One thing that became apparent was that the Canon EOS system cameras were preferable for long exposures. The Nikons require battery power to keep their shutters open, and many evenings ran out of juice before the end of the night. The Canons work just the opposite way, requiring no juice to keep the shutter open and therefore suffered no battery failures when shooting star trails. A couple of our Nikon users, anticipating this problem, therefore brought along older mechanical cameras for this type of shooting.

The Glow

Branch Glow, Matcatamiba Canyon, 2002

Photographed with a Hasselblad ArcBody and 45mm Rodenstock lens on Provia 100F

The red rock canyons of the southwest glow with the early morning and late afternoon sun. If you can find a suitable body of water to reflect this rich light luminescent images can be created. This small branch in a shallow stream provided an ideal foreground for such a reflection. Again, a lens tilt was used to extend apparent depth of field.


Though the Grand Canyon is arid Sonoran Desert it abounds with wildlife. Big Horn Sheep are the largest mammals to be found, though there are many birds, lizards and other critters.

Big Horn & Bush, 2002

Canon EOS 1V with 70-200mm f/2.8L IS lens and 1.4X Extender on Provia 100F

We were fortunate on this trip to encounter big horn sheep on several occasions. I had made a conscious decision to bring the 70-200mm lens instead of the 100-400mm (I only had room in my pack for one), and so when a long reach was needed I used a Canon 1.4X Extender. This combination produced some strong environmental wildlife portraits.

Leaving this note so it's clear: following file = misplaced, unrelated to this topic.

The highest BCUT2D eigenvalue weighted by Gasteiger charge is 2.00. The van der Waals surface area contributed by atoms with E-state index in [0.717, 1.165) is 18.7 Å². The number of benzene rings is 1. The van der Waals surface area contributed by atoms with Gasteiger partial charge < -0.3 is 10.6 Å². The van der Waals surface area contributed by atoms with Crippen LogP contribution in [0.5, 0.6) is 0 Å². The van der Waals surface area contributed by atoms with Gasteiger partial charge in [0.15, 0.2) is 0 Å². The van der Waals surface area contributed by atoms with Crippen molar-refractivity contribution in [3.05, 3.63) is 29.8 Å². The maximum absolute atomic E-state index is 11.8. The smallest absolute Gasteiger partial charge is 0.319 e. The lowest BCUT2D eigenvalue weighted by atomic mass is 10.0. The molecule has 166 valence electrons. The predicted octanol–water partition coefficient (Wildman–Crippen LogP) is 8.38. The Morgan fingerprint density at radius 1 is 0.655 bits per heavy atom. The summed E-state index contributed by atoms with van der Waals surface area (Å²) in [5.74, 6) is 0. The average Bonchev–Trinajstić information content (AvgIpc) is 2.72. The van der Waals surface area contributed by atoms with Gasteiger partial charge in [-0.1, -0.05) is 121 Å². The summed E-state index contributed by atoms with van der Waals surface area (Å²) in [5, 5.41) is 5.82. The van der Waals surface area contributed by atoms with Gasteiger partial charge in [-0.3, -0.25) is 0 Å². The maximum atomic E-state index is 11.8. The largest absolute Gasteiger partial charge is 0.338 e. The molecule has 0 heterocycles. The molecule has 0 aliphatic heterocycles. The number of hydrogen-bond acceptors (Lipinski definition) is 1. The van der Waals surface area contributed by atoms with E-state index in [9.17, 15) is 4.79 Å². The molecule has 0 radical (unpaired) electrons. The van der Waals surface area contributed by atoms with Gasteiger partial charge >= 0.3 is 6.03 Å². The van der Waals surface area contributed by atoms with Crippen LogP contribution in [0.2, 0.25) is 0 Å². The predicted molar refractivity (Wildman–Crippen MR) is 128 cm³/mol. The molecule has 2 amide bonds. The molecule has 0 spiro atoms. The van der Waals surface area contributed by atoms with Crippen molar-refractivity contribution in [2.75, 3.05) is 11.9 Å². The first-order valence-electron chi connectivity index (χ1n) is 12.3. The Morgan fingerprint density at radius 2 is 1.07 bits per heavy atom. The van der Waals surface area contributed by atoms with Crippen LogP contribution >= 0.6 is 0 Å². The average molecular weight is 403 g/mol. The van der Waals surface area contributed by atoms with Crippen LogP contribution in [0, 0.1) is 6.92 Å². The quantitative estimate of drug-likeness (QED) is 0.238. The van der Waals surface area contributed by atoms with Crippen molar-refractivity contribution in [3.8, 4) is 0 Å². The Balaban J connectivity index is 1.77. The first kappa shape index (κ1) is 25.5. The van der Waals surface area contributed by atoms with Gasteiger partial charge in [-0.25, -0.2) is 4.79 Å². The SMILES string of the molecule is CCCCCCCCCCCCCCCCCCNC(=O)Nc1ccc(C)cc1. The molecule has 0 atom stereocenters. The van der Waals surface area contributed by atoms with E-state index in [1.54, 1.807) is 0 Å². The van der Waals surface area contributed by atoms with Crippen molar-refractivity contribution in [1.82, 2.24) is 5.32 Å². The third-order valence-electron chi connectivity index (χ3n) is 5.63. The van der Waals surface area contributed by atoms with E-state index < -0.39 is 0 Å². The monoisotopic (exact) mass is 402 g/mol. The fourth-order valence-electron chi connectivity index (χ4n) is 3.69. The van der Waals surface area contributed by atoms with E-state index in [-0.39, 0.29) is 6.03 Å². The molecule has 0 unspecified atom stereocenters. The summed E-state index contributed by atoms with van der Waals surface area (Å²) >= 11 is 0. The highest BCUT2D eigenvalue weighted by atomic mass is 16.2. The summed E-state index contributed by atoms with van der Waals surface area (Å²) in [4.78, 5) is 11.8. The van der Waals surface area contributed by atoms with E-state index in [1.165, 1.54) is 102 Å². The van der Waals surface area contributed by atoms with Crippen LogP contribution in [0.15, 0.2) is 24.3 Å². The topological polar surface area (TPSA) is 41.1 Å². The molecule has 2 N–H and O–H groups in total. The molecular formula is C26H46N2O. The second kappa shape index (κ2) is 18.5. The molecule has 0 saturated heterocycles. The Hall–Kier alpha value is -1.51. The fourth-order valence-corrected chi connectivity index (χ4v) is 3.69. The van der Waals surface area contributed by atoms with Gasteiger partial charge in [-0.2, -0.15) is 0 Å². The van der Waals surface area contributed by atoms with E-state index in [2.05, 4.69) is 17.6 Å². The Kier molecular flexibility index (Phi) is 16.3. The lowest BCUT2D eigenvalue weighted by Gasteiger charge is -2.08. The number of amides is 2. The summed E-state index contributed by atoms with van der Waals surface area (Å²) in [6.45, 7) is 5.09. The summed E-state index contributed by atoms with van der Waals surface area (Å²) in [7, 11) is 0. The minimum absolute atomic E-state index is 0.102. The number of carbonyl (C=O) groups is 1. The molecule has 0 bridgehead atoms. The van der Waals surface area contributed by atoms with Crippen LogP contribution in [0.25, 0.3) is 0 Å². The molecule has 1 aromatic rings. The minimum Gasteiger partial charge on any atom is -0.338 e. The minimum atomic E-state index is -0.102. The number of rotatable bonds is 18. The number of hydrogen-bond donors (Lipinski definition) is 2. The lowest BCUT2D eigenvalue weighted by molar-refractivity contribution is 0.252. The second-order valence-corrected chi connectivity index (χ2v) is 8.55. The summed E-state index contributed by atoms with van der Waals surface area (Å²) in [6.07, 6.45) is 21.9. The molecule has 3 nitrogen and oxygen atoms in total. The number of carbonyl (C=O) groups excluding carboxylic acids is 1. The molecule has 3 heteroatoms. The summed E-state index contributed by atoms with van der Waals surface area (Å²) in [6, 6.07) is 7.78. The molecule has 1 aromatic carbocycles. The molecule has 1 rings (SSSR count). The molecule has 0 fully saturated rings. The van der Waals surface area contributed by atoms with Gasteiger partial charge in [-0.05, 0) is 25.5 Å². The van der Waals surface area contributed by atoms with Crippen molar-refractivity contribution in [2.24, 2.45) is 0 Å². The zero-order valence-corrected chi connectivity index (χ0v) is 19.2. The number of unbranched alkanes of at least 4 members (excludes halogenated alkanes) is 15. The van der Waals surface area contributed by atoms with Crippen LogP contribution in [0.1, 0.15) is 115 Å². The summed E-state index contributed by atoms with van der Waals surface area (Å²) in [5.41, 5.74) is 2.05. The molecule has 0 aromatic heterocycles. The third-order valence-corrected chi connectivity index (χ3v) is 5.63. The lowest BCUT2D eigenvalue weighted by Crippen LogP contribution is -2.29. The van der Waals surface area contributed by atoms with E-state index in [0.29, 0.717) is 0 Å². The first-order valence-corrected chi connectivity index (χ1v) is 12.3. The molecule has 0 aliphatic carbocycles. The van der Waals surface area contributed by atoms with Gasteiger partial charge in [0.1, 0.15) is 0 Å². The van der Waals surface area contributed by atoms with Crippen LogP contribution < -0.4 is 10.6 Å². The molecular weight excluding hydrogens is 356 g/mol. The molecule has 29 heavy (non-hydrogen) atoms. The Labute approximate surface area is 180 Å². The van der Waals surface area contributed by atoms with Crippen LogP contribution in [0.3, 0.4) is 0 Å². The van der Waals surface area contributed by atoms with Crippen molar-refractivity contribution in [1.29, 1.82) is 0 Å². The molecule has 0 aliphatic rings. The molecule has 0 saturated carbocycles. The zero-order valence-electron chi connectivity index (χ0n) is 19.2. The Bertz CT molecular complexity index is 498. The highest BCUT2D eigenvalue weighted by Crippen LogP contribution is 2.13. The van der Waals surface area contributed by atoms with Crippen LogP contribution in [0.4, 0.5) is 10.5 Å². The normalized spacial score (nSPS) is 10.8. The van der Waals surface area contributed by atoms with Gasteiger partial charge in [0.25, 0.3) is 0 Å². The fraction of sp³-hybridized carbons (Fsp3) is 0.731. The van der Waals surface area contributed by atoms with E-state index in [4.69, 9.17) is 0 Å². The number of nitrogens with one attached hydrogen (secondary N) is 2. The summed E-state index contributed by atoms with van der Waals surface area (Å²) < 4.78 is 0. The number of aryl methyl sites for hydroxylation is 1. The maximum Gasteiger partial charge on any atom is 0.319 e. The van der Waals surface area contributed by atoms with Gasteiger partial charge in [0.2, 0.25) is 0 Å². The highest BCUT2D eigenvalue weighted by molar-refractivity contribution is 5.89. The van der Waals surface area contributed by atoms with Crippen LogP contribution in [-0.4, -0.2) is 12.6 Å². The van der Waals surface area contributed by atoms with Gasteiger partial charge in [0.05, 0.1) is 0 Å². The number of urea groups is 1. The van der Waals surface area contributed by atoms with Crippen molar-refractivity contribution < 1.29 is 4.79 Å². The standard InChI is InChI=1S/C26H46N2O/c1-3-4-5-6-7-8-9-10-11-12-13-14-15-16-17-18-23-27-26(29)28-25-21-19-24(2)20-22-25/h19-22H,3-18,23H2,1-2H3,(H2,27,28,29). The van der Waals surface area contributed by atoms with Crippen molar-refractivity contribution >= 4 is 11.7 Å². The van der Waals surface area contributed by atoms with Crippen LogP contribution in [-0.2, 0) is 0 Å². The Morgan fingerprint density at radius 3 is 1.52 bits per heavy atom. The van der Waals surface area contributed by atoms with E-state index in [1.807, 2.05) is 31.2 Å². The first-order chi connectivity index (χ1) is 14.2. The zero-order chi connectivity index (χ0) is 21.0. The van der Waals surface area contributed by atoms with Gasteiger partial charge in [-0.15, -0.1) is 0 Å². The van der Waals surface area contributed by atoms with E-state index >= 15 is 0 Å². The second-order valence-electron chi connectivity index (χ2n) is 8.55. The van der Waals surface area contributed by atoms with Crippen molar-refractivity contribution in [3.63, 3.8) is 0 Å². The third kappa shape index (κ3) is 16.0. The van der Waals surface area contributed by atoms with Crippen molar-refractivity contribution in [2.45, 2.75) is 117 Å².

Playing With Light

Whitmore Camp, 2002

Canon EOS 1V with 28-70mm f/2.8L lens on Provia 100F

While the landscape beneath the rim of the Grand Canyon is spectacular, it’s the light caused by the mile-high canyon walls that makes for wonderful photographic opportunities. It’s also a challenge due to the extreme contrast ranges presented. It can still be very bright on the ridges, while it’s almost night deep in the canyon.

Angel Hair‚ Red Canyon, 2002

Canon EOS 1V with 70-200mm f/2.8L IS lens on Provia 100F

The ways to deal with the contrast range problem include the use of split neutral density filters (grads), a polarizer, waiting for the contrast to diminish as the sun sets, or to do digital composites. Otherwise, make the best of what you have to work with.

Workshop Member’s Portfolio’s and


Leroy Beal’s PortfolioDavid Harris’ Portfolio/Leroy Beal’s snapshotsPhotographs by CC Lockwood/Michael Reichmann’s Snapshots/Steve Kossack’s Portfolio/Ian Lyons’ Portfolio/Jeff Sherry’s Portfolio

Future Workshops

There are currently (Summer 2002) three new workshops in the planning stages, two of them to exotic international locations. My workshops sell out very quickly, so if you’d like advanced notice‚ prior to their announcement on the site‚ please fill in theWorkshop Waitlist. No obligation of course.

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Michael Reichmann is the founder of the Luminous Landscape. Michael passed away in May 2016. Since its inception in 1999 LuLa has become the world's largest site devoted to the art, craft, and technology of photography. Each month more than one million people from every country on the globe visit LuLa.

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January 13, 2009 ·

Michael Reichmann

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January 13, 2009 ·

Michael Reichmann